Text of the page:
FAQ's

Where is my Ad?

If you’re having trouble finding your ad, read this article to learn more.

After creating your ad, it gets sent to our internal systems. Processing times can change depending on how busy the site is at the time. If it's taking a little longer than expected, please bear with us. Once it goes live we’ll send you an email to confirm, and a link to your ad.

Checking On Your Ads

Your ads can be found in ‘Public Profile’ under My Account. If your ad is removed for any reason, you will be notified via email.

There are a few reasons why your ad might not be live:

  • Expired: Adverts posted are live for 30 days. 
  • Removed: Ads are removed from our end if we believe it breaches one or more of our posting rules. An email with more information as to why this has happened will be sent to your registered email address.
  • Needs Edits: Ads are occasionally placed in edit mode from our end. We will send you an email advising you what needs to be tweaked. Once that’s done, the advert is good to go.
  • Processing: Ads can take some time to go through our systems. The exact amount of time depends on the ad and how busy we are at the time. You'll receive an email to let you know when it's officially gone live.

Haven't received an email? Make sure to check both your inbox and spam folder.

What to Do If I’ve Been Scammed

Whether you've been defrauded by someone or you think you've discovered stolen goods, you should always contact your local police to report the incident and get a reference number. If the police take the matter further, the investigating police officer will contact us. We'll do all we can to provide the police with any information that helps their investigation.

Before you go to the police

If your item hasn't arrived, it may not be a case of fraud or stolen goods. It could be that you're just dealing with a seller who is slow to send an item or keep in contact. In either of these cases, please try contacting the seller directly one more time to resolve your problem.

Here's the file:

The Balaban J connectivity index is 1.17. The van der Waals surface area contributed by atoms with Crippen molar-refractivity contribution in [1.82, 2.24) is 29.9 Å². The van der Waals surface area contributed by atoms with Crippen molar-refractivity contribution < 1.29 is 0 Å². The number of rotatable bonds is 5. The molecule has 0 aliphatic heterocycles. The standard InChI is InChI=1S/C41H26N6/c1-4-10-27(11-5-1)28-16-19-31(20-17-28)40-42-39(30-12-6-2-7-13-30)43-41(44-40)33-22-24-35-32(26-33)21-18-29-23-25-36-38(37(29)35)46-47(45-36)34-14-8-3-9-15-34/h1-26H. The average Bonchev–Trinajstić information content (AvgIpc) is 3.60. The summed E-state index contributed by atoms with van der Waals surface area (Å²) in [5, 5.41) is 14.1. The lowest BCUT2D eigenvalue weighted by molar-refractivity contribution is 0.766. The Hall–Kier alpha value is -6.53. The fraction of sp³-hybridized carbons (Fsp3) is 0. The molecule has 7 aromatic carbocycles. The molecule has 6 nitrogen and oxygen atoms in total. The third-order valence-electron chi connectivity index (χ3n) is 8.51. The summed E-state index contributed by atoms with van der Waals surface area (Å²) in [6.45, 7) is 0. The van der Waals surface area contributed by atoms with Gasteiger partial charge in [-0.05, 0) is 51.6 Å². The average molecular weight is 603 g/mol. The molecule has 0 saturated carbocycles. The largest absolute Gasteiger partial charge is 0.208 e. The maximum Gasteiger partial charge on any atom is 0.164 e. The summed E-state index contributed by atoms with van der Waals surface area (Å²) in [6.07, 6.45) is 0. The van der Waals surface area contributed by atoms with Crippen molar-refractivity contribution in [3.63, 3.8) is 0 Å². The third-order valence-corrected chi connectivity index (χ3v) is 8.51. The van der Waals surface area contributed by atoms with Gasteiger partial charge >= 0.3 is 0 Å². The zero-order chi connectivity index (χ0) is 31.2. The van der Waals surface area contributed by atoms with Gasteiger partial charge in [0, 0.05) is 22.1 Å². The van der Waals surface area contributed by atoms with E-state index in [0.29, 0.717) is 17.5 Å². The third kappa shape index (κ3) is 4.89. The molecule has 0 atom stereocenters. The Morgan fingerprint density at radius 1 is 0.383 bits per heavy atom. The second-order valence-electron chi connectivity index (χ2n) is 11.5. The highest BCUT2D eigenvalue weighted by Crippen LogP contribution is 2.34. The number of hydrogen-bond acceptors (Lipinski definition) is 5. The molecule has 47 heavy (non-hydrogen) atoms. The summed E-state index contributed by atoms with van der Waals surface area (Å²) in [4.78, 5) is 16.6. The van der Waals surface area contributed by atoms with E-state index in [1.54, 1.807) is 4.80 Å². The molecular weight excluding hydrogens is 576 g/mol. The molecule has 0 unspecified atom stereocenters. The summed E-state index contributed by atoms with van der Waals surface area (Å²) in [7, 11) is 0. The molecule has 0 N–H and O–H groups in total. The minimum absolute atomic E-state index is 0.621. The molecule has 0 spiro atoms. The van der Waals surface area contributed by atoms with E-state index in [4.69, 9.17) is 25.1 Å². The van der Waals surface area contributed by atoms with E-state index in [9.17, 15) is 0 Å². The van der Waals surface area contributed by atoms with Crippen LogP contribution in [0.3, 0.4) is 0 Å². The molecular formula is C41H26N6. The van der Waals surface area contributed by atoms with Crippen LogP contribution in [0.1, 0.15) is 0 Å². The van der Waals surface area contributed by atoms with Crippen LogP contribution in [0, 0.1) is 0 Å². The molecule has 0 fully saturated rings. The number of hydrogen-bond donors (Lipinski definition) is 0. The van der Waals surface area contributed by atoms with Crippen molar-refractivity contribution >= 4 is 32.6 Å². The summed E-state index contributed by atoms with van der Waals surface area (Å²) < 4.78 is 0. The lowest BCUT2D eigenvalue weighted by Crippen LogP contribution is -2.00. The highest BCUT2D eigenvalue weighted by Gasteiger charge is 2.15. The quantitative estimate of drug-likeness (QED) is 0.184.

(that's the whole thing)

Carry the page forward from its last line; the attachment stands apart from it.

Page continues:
Is it a crime?

If you report your case to the police, they'll decide if it should be investigated as a crime or civil dispute. If the police feel that your case doesn't involve a criminal intent by the other party, they may advise you to take your own civil action to recover your losses. This is done through a local court or tribunal, which deals with small claims. For this, you'll need to know the name and address of the other party. A police officer will be able to help you with this process.

How do I make a police report?

The simplest way is to go to your local police station or call the local police operator on a non-emergency number. In most cases, your report can be taken by telephone and followed up later. To report fraud and cybercrime, you can also file a report online through Action Fraud.

What evidence do I need?

The police may need these from you:

  • Essential details such as the nature, date and time of the offence
  • The name and contact details of the victim and suspect(s)
  • Any email exchanges between you and other person
  • If relevant, the Ad reference number or a printed copy of the Ad on Spares or Repair

If you decide to report a fraud to the Police, please get them to contact us. The majority of the police have our direct email and if they don't, ask them to contact us through the Help Desk. Spares or Repair is happy to help the police in their investigations once you've reported it.

Secrets of creating a great ad?
 
Your ad will work best when you make choosing and buying easy and hassle-free. So be accurate with your location and description. Be honest about the good points and the bad, and ask a fair price that reflects the condition of your item.
 
And it’s got to look great. Take some time to make your item clean and tidy. Shoot some top photos, in good light, so buyers can see exactly what they’re getting.

Avoiding Scammers

Our guide to spotting phishing scams and keeping your information safe.